In two recent cases, the Eastern District of New York entered favorable decisions for the ARM industry regarding the Avila safe harbor language. In both cases, the court found no violation of the FDCPA where the Avila safe harbor language was used and the letter clearly stated the amount due on the date of the letter.

The two cases are Kolbasyuk v. Capital Management Services, LP, 17-CV-07499, 2018 WL 1785489 (E.D.N.Y. Apr. 4, 2018) and Timoshenko v. Mullooly, Jeffrey, Rooney & Flynn, LLP, 17-CV-4472, 2018 WL 1582220 (E.D.N.Y. Mar. 30, 2018). 

You can read the Kolbasyuk decision here and the Timoshenko decision here

Factual and Procedural Background 

The cases share similar facts. Capital Management Services and Mullooly, Jeffrey, Rooney & Flynn, LLP, are debt collectors. Both sent letters to the respective plaintiffs that included the safe harbor interest disclosure language from the Seventh Circuit’s decision in Miller v. McCalla, Raymer, Padrick, Cobb, Nichols, & Clark, L.L.C., 214 F.3d 872 (7th Cir. 2000), which was adopted by the Second Circuit in Avila v. Riexinger & Associates, LLC, 817 F.3d 72 (2d Cir. 2016).  The disclosure in both cases included the sentence “As of the date of this letter, you owe $[balance].”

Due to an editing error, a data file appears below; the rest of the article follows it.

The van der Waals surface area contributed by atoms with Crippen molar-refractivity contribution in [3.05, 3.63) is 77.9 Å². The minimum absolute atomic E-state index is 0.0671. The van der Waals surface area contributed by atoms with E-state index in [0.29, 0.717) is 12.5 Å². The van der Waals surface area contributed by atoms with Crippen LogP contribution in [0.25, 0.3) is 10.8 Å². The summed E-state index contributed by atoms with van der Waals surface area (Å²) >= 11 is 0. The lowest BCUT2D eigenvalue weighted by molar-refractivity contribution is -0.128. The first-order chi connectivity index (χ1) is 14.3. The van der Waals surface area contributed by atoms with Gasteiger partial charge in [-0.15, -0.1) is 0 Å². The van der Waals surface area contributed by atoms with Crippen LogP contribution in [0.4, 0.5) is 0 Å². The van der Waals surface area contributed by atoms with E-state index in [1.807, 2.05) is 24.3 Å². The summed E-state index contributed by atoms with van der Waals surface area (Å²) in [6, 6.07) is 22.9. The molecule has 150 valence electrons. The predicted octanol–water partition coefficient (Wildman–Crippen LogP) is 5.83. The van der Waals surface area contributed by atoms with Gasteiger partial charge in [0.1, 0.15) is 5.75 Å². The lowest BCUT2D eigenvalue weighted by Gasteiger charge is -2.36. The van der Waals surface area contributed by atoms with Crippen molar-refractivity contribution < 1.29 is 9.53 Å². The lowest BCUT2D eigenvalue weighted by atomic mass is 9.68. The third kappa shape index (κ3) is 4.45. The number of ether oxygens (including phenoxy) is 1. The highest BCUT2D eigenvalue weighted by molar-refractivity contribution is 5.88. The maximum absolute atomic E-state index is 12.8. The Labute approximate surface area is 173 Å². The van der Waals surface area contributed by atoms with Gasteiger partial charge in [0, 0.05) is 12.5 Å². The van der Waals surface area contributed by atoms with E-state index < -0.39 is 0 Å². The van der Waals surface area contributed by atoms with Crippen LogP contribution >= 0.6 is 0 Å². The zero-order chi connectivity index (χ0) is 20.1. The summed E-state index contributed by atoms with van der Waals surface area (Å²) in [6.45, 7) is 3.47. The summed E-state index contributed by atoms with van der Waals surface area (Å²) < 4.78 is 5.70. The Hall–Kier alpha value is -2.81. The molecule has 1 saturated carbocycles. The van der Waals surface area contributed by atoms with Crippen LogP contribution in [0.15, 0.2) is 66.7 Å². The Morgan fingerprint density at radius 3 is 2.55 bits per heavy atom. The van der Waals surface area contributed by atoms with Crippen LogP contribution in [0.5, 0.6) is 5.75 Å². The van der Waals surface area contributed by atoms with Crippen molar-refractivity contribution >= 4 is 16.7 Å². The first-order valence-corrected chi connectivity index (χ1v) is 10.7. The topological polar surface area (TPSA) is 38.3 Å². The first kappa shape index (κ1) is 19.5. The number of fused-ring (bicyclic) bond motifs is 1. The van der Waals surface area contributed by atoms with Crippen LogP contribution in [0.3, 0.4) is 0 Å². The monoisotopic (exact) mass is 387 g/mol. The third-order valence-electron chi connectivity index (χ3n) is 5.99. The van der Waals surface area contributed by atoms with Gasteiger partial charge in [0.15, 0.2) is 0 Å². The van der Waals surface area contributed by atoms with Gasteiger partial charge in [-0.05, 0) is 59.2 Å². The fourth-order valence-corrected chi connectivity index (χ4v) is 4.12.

Plaintiffs filed lawsuits in Eastern District of New York claiming that the letters violate the FDCPA by failing to provide a true and accurate statement of the amount owed. Capital Management Services filed a motion to dismiss the claims, while Mullooly filed a motion for judgment on the pleadings.   


The Eastern District of New York granted both Capital Management Services’ and Mullooly’s motions.  Additionally, the court issued an order for plaintiff’s counsel Igor Litvak to show cause why the court should not issue sanctions for filing a frivolous case in the Mullooly matter. 


In the Kolbasyuk decision, the court analyzed both the 1692e (false or misleading representation) and 1692g (validation of debt) allegations and ruled decidedly in Capital Management Services’ favor on both. 

The court rejected plaintiff’s argument that Carlin v. Davidson Fink LLP, 852 F.3d 207 (2d. Cir. 2017) requires an extensive itemization of the debt so the consumer can calculate a future amount due. The court found that Carlin and Kolbasyuk were distinguishable because in Kolbasyuk, unlike in Carlin, the letter clearly stated the amount due as of the date of the letter. The reasoning behind the Carlin decision was that the “letter stated the total amount due including unspecified fees, costs, additional payments, and/or escrow disbursements that were not yet due at the time the statement was issued.” (Internal quotations excluded.) It therefore omitted information allowing the least sophisticated consumer to determine the minimum amount she owes at the time of the notice, what she will need to pay to resolve the debt at any given moment in the future, and an explanation of any fees and interest that will cause the balance to increase.”